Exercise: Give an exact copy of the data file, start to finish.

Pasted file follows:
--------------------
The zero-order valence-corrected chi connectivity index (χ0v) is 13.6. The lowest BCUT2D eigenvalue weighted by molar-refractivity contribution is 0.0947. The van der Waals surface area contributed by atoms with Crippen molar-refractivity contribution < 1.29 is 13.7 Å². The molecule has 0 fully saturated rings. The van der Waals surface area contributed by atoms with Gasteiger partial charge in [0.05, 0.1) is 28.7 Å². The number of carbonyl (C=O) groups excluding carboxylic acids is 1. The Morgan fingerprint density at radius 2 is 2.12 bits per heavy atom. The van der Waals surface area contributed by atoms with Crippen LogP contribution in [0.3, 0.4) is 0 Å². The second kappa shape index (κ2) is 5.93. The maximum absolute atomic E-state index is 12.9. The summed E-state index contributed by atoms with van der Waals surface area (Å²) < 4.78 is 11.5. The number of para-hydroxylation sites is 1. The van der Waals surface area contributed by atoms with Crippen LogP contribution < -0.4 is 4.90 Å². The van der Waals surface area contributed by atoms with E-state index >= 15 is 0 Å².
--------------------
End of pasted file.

The zero-order valence-corrected chi connectivity index (χ0v) is 13.6. The lowest BCUT2D eigenvalue weighted by molar-refractivity contribution is 0.0947. The van der Waals surface area contributed by atoms with Crippen molar-refractivity contribution < 1.29 is 13.7 Å². The molecule has 0 fully saturated rings. The van der Waals surface area contributed by atoms with Gasteiger partial charge in [0.05, 0.1) is 28.7 Å². The number of carbonyl (C=O) groups excluding carboxylic acids is 1. The Morgan fingerprint density at radius 2 is 2.12 bits per heavy atom. The van der Waals surface area contributed by atoms with Crippen LogP contribution in [0.3, 0.4) is 0 Å². The second kappa shape index (κ2) is 5.93. The maximum absolute atomic E-state index is 12.9. The summed E-state index contributed by atoms with van der Waals surface area (Å²) < 4.78 is 11.5. The number of para-hydroxylation sites is 1. The van der Waals surface area contributed by atoms with Crippen LogP contribution < -0.4 is 4.90 Å². The van der Waals surface area contributed by atoms with E-state index >= 15 is 0 Å².